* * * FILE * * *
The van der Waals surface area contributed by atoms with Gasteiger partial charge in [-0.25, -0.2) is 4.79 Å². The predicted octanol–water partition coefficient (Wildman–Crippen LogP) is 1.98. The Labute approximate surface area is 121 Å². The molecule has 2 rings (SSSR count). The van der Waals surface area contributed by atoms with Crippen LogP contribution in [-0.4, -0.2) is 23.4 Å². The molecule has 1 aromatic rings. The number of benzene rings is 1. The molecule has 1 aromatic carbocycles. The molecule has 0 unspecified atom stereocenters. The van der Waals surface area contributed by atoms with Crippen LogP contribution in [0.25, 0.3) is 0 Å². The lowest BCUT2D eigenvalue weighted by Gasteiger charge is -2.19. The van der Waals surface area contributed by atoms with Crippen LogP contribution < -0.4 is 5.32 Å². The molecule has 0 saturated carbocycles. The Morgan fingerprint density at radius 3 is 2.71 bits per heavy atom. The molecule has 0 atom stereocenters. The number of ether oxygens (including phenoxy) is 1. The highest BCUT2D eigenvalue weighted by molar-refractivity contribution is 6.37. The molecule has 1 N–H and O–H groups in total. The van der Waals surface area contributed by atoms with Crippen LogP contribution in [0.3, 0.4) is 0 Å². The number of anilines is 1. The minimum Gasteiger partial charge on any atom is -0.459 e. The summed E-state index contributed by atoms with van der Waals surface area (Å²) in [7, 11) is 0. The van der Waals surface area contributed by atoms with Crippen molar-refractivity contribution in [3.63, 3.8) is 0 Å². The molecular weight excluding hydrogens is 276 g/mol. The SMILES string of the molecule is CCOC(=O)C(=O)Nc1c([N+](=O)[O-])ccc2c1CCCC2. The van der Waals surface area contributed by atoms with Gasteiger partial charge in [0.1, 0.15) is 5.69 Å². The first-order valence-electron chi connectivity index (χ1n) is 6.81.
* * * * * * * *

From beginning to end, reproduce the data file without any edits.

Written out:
The van der Waals surface area contributed by atoms with Gasteiger partial charge in [-0.25, -0.2) is 4.79 Å². The predicted octanol–water partition coefficient (Wildman–Crippen LogP) is 1.98. The Labute approximate surface area is 121 Å². The molecule has 2 rings (SSSR count). The van der Waals surface area contributed by atoms with Crippen LogP contribution in [-0.4, -0.2) is 23.4 Å². The molecule has 1 aromatic rings. The number of benzene rings is 1. The molecule has 1 aromatic carbocycles. The molecule has 0 unspecified atom stereocenters. The van der Waals surface area contributed by atoms with Crippen LogP contribution in [0.25, 0.3) is 0 Å². The lowest BCUT2D eigenvalue weighted by Gasteiger charge is -2.19. The van der Waals surface area contributed by atoms with Crippen LogP contribution < -0.4 is 5.32 Å². The molecule has 0 saturated carbocycles. The Morgan fingerprint density at radius 3 is 2.71 bits per heavy atom. The molecule has 0 atom stereocenters. The number of ether oxygens (including phenoxy) is 1. The highest BCUT2D eigenvalue weighted by molar-refractivity contribution is 6.37. The molecule has 1 N–H and O–H groups in total. The van der Waals surface area contributed by atoms with Crippen LogP contribution in [0.3, 0.4) is 0 Å². The number of anilines is 1. The minimum Gasteiger partial charge on any atom is -0.459 e. The summed E-state index contributed by atoms with van der Waals surface area (Å²) in [7, 11) is 0. The van der Waals surface area contributed by atoms with Crippen molar-refractivity contribution in [3.63, 3.8) is 0 Å². The molecular weight excluding hydrogens is 276 g/mol. The SMILES string of the molecule is CCOC(=O)C(=O)Nc1c([N+](=O)[O-])ccc2c1CCCC2. The van der Waals surface area contributed by atoms with Gasteiger partial charge in [0.1, 0.15) is 5.69 Å². The first-order valence-electron chi connectivity index (χ1n) is 6.81.